But one of the most difficult parts of project hampden has been conveying my vision and sensibility for the project. I'm in the "coffee business" and everyone "knows" what a good coffeeshop is all about. It's all about Free Wi-Fi, couches, earth tones, walnut cabinets and either the Starbucks or "indie" coffeehouse design. What "coffeeshop" isn't about is refinement, luxury and fine dining. Hell, it's barely about hospitality much less fine dining and finesse.
Because of this, I've heard all kinds of "suggestions" from flourescent lights illuminating the awning to more calls for free wi-fi to more syrups to interior design proposals that looked like they sat in the Roland Park Starbucks and took notes. Lots of average to mediocre "suggestions" that it's maddening.
Then tell these same people that you're looking do something refined and with finesse and they think you're an insane lunatic who's unsuitable for employment elsewhere.
Meanwhile, the delays keep pushing the opening further back. From October 1st to November 1st to "sometime before the end of 2009." Each day delivers another obstacle, another delay. But, truth be told, it's a good thing. Truth be told: even if project hampden were completed, equipped and fully-stocked today, we wouldn't be ready to open tomorrow. In fact, we couldn't open tomorrow even if I wanted to and our bank account demanded it.
For the past month, our crew of barista candidates have been busy learning the basics of our craft. They've been cupping, tasting and practicing brew methods and slowly learning the finer points of espresso making, but they're not ready yet. Like fine wine, they need time to mature. To hone their skills, develop greater command over the techniques and develop a flow. They need to "feel it" and roll with it. To paraphrase Jon Lewis: they need to Let It Flow.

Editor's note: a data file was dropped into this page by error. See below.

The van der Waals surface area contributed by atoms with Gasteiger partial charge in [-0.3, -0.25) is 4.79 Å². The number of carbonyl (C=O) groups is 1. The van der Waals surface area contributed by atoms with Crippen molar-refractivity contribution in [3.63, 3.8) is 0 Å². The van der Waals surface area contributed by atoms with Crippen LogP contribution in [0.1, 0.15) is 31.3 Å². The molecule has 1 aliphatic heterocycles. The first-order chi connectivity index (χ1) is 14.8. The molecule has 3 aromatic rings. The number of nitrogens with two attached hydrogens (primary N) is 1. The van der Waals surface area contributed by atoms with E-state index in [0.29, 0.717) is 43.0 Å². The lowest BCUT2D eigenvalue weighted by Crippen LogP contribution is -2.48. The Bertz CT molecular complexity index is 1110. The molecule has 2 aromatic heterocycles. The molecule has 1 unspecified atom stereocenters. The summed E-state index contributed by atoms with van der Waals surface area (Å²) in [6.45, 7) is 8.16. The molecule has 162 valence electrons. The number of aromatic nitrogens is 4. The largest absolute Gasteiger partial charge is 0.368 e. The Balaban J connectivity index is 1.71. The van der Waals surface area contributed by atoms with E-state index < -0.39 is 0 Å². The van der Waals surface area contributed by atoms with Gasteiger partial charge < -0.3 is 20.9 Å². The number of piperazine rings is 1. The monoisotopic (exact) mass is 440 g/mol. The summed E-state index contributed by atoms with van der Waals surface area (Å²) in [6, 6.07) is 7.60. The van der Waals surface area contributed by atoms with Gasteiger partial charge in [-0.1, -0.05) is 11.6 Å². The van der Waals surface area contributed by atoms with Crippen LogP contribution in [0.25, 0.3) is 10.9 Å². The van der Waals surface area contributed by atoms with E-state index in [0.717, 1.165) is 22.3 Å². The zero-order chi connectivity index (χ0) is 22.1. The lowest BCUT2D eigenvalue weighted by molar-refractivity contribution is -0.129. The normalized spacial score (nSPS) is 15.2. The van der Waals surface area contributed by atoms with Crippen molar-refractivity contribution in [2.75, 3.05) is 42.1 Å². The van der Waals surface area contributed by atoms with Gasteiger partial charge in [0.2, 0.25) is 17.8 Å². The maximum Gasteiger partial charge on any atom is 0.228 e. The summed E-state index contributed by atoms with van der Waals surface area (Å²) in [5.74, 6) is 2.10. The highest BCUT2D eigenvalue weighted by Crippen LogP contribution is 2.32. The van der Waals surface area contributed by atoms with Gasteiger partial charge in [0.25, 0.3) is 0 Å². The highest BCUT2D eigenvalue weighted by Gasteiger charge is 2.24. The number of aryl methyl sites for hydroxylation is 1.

Right now, they're like Luke Skywalker on Dagoba with Yoda: learning and exploring, yet not ready to take on Darth Vader. But soon, they will be.
They will be. Sometime before the end of 2009...
Monday, November 02, 2009
Of course, back then I was shooting with a Canon EOS RebelXT that wasn't suitable for everyday shooting or a piece of crap Nikon LiteTouch point and shoot. That camera was the worst camera I ever owned. It couldn't lock focus, had terrible low light latitude and just was too damn slow in all aspects.
Since that time, I've acquired both a Canon G9 and Canon SD790is, which in addition to the Rebel is what has been fueling this blogs' images for the past couple of years.
Well, everything has gone to hell. A few months ago, the RebelXT decided to stop focusing so I sent that back to Canon CPS for a rebuild and haven't picked it up. Then, within a weeks' time both the screen on the SD790 broke, rendering it useless and the G9 just crapped out completely.
That G9 really is a pain in the butt because it freaked out and froze last October while visiting the Trinity Nuclear Site in New Mexico, forcing me to buy the SD790. Lame.
So at the moment, I am without a camera hence the iPhone images. Apologies, I am working on sourcing a new camera while I decide what to do about the G9.
Meanwhile I'm looking for a pocket-sized point and shoot with good resolution, good low light performance and quick focusing.
Better pictures will return because I don't like being bludgeoned by a lorry...